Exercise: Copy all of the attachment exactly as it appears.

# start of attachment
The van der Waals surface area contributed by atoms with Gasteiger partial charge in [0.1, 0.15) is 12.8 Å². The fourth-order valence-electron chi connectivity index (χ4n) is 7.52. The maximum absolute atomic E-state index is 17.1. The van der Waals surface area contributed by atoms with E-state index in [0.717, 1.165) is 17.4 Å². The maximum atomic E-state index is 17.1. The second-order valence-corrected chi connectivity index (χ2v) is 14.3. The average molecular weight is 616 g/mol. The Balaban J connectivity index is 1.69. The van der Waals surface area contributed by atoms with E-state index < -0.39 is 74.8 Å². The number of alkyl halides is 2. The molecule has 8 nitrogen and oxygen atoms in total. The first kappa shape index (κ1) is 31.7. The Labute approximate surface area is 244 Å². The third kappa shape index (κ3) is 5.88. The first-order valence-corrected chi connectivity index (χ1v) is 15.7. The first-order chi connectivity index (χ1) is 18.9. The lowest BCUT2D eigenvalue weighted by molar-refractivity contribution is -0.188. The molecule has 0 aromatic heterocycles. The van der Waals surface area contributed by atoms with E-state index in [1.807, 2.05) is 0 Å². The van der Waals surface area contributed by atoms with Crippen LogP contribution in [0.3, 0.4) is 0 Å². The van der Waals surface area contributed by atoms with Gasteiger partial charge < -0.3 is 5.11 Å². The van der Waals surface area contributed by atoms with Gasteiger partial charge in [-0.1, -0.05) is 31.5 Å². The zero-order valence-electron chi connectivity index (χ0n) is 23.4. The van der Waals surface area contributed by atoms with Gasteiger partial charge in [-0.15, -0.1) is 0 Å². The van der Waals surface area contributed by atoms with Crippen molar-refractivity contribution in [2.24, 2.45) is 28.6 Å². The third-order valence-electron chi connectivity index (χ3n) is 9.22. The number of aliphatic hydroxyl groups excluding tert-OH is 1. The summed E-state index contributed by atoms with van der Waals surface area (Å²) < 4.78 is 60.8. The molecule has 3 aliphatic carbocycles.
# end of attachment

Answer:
The van der Waals surface area contributed by atoms with Gasteiger partial charge in [0.1, 0.15) is 12.8 Å². The fourth-order valence-electron chi connectivity index (χ4n) is 7.52. The maximum absolute atomic E-state index is 17.1. The van der Waals surface area contributed by atoms with E-state index in [0.717, 1.165) is 17.4 Å². The maximum atomic E-state index is 17.1. The second-order valence-corrected chi connectivity index (χ2v) is 14.3. The average molecular weight is 616 g/mol. The Balaban J connectivity index is 1.69. The van der Waals surface area contributed by atoms with E-state index < -0.39 is 74.8 Å². The number of alkyl halides is 2. The molecule has 8 nitrogen and oxygen atoms in total. The first kappa shape index (κ1) is 31.7. The Labute approximate surface area is 244 Å². The third kappa shape index (κ3) is 5.88. The first-order valence-corrected chi connectivity index (χ1v) is 15.7. The first-order chi connectivity index (χ1) is 18.9. The lowest BCUT2D eigenvalue weighted by molar-refractivity contribution is -0.188. The molecule has 0 aromatic heterocycles. The van der Waals surface area contributed by atoms with E-state index in [1.807, 2.05) is 0 Å². The van der Waals surface area contributed by atoms with Crippen LogP contribution in [0.3, 0.4) is 0 Å². The van der Waals surface area contributed by atoms with Gasteiger partial charge < -0.3 is 5.11 Å². The van der Waals surface area contributed by atoms with Gasteiger partial charge in [-0.1, -0.05) is 31.5 Å². The zero-order valence-electron chi connectivity index (χ0n) is 23.4. The van der Waals surface area contributed by atoms with Gasteiger partial charge in [-0.15, -0.1) is 0 Å². The van der Waals surface area contributed by atoms with Crippen molar-refractivity contribution in [2.24, 2.45) is 28.6 Å². The third-order valence-electron chi connectivity index (χ3n) is 9.22. The number of aliphatic hydroxyl groups excluding tert-OH is 1. The summed E-state index contributed by atoms with van der Waals surface area (Å²) < 4.78 is 60.8. The molecule has 3 aliphatic carbocycles.